Some people are allergic to nickel, found in costume jewellery and
fastenings on bras or jeans. A red blistery rash develops where the nickel
is in contact with the skin.
Urticaria is often called nettle-rash because the red itchy weals
resemble nettle stings. The rash usually appears suddenly, and may affect
just a small area. However, in severe cases it can cover the whole body.
Foods, drugs, perfumes and even exposure to heat and cold can all be to
The main target of hay fever, or seasonal rhinitis, is the nose, but it can
also affect the eyes and ears. Unlike a common cold, which usually lasts for
only a few days up to a week, hay fever lasts for as long as you are exposed
to the pollen to which you are allergic.
Some people suffer symptoms similar to hay fever all year round. They
have a stuffy, runny nose virtually all the time, which is often worse when
indoors, particularly at night and in the early morning. This condition,
called perennial rhinitis, is often the result of an allergy to the house
THE FOOD CONNECTION
The most obvious symptoms of an acute food allergy are digestive
disturbances like nausea, diarrhoea, or vomiting, but there may be other
symptoms such as skin rashes, or a swollen tongue or lips.
These symptoms - usually with the exception of skin rashes - come on
almost immediately after eating the allergen, which makes it quite easy to
identify the culprit.
Evidence shows that conditions such as irritable bowel syndrome, colic in
babies and asthma attacks can all be food-related.
More controversial is the idea that food allergies lie behind a much
wider range of conditions, both physical and emotional. These include
depression and anxiety, migraine, headaches, schizophrenia and hyperactivity
If you suspect you have an allergy, see your doctor. If necessary, he can
refer you to a special allergy clinic. You may be asked to keep a diary,
detailing your symptoms and any allergens you've been exposed to over a
period of months.
You may be given a skin prick test. This can involve dropping a watery
solution containing a small amount of a particular allergen onto your
forearm, and pricking the skin so that some of the allergen enters your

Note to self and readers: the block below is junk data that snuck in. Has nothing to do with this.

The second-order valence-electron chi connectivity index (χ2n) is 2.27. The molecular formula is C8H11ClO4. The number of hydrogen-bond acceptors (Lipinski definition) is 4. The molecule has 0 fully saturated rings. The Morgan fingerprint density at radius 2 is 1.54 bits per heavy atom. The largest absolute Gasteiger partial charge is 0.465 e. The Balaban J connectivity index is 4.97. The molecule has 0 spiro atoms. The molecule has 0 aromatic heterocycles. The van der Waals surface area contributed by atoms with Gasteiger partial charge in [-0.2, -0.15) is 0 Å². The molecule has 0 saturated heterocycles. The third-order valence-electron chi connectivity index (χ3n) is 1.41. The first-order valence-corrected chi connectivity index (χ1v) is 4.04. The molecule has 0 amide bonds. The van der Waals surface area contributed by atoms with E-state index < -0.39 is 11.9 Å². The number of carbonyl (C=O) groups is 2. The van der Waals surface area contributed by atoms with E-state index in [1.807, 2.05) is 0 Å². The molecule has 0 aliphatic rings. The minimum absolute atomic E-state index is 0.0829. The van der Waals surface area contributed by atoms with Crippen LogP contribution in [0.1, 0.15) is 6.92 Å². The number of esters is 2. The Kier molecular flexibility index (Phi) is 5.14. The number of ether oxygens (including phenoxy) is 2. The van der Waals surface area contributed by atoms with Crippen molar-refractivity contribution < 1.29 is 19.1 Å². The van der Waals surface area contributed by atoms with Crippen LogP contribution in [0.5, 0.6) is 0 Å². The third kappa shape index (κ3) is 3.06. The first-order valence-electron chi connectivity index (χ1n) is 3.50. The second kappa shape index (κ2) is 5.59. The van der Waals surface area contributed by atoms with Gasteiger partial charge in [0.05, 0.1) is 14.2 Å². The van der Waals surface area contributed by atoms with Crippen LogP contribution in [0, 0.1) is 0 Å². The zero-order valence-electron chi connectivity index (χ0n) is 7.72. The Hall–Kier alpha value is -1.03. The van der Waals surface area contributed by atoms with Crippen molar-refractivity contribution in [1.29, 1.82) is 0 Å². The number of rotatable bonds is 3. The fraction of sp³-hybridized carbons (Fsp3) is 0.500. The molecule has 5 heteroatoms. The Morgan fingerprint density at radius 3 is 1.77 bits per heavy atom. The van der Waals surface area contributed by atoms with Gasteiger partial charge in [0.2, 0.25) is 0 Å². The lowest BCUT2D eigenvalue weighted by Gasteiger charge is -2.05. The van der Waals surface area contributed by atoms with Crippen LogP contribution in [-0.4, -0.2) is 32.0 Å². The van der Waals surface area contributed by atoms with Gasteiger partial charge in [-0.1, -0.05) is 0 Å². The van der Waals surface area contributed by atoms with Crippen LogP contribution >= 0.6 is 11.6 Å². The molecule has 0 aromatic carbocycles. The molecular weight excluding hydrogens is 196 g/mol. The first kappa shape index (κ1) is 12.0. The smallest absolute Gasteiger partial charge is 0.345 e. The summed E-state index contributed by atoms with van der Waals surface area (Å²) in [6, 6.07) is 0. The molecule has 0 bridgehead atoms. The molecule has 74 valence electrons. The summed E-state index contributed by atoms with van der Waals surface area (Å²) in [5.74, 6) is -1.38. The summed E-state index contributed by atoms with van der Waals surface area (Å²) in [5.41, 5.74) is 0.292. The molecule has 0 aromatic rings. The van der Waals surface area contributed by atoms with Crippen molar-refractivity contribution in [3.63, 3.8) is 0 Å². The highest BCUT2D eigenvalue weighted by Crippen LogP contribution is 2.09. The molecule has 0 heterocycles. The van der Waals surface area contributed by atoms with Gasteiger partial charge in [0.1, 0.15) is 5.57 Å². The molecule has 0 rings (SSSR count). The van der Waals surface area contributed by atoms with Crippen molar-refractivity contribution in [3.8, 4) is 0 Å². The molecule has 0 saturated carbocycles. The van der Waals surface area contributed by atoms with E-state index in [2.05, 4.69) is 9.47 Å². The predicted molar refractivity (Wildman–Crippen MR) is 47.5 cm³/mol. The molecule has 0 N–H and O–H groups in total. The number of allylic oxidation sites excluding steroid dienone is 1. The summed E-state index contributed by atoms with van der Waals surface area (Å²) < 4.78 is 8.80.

system. If you are allergic to that substance, a round, red weal appears
within about 15 minutes.
Nasal allergies are sometimes diagnosed using a 'challenge' test.
Allergens are sprayed into your nose, inhaled and then exhaled to determine
if a reaction occurs.
A patch test may help show up skin allergies. Special patches are
impregnated with various allergens and then applied to your skin, usually on
your back. The patches are left on for at least a couple of days before a
reaction appears. Blood tests, which involve measuring the amount of allergy
antibody in the blood, may also be carried out.
A special elimination diet, which involves first cutting out and then
reintroducing suspect foods to see if they cause a reaction, may be used
both to identify the cause of a food allergy and to treat it.
Antihistamines - which block the activity of histamine - are useful for
relieving the symptoms of allergies such as hay fever, urticaria, and
Drugs like sodium cromoglycate work by preventing mast cells from
exploding. They can be used for asthma and other nasal allergies and, in
some cases, for food allergies. Other drugs include corticosteroids, which
mimic the action of anti-inflammatory hormones.
Desensitization involves injecting small quantities of an allergen over a
period of time to build up immunity. Though not often carried out by the
doctor, this may be tried if drug treatment is ineffective.